Dr. Anthony Fauci has some optimistic, if sobering, news. The most famous public health official in the country said in an interview with CBS News that a COVID-19 vaccine could be widely available by April 2021.
Fauci is not quite as optimistic (or, in a less charitable view, less willing to mislead the public to bolster his reelection bid) as President Trump, who has asserted that the United States would have 100 million vaccine doses by the end of the year. Even so, Fauci’s estimate is only possible if every current vaccine trial is successful, and even then the timeline is, according to Fauci, “likely be within the first quarter of 2021, by let’s say April of 2021.”
But even assuming every vaccine is successful is a big leap. Two days ago, the 60,000-patient clinical trial for a vaccine being conducted by Johnson & Johnson was suddenly stopped due to “an unexplained illness in a study participant.”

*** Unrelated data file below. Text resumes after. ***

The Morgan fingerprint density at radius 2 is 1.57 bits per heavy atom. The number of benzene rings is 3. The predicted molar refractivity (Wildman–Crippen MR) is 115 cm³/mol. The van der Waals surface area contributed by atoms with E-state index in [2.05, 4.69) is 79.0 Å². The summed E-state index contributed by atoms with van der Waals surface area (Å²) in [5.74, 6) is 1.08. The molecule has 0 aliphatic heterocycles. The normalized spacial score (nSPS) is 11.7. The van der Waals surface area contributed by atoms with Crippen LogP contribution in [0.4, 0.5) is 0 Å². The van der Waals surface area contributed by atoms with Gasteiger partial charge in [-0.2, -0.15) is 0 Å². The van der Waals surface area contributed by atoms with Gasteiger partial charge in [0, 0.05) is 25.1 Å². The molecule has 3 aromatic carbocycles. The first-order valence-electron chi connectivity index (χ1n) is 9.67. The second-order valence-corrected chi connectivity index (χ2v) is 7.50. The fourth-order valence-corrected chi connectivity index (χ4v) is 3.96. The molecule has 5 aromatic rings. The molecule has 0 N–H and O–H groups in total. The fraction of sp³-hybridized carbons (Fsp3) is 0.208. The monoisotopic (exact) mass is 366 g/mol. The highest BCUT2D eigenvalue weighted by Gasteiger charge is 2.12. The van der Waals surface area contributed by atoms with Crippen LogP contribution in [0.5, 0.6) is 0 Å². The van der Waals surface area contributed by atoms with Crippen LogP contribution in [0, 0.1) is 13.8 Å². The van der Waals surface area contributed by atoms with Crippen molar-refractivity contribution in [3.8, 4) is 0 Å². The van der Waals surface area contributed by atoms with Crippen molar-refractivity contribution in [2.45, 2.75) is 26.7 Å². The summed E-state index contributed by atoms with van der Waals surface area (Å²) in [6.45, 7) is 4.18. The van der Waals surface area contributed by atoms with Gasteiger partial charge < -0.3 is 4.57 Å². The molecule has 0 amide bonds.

Another study, this one conducted by AstraZeneca and Oxford University, was put on hold on September 8 because a patient had a suspected adverse reaction. It was resumed roughly a week later in that country, but it remains on hold in the U.S.
Clinical trial delays are not uncommon, and there’s no reason to think that this study will have to be canceled at the moment. In fact, they’re also a sign of good science and should bolster confidence in a vaccine, because it means that vaccine makers are willing to take every possible safety step in order to release an effective vaccine. But still, every study delay makes a delay in the release of a vaccine at least marginally more likely.
Fauci did say that we should know if there’s a safe and effective vaccine candidate by November or December, which seems pretty good! But if you’ve been expecting to celebrate New Year’s Eve in close proximity to a bunch of other vaccinated people, it might be time to reevaluate those plans.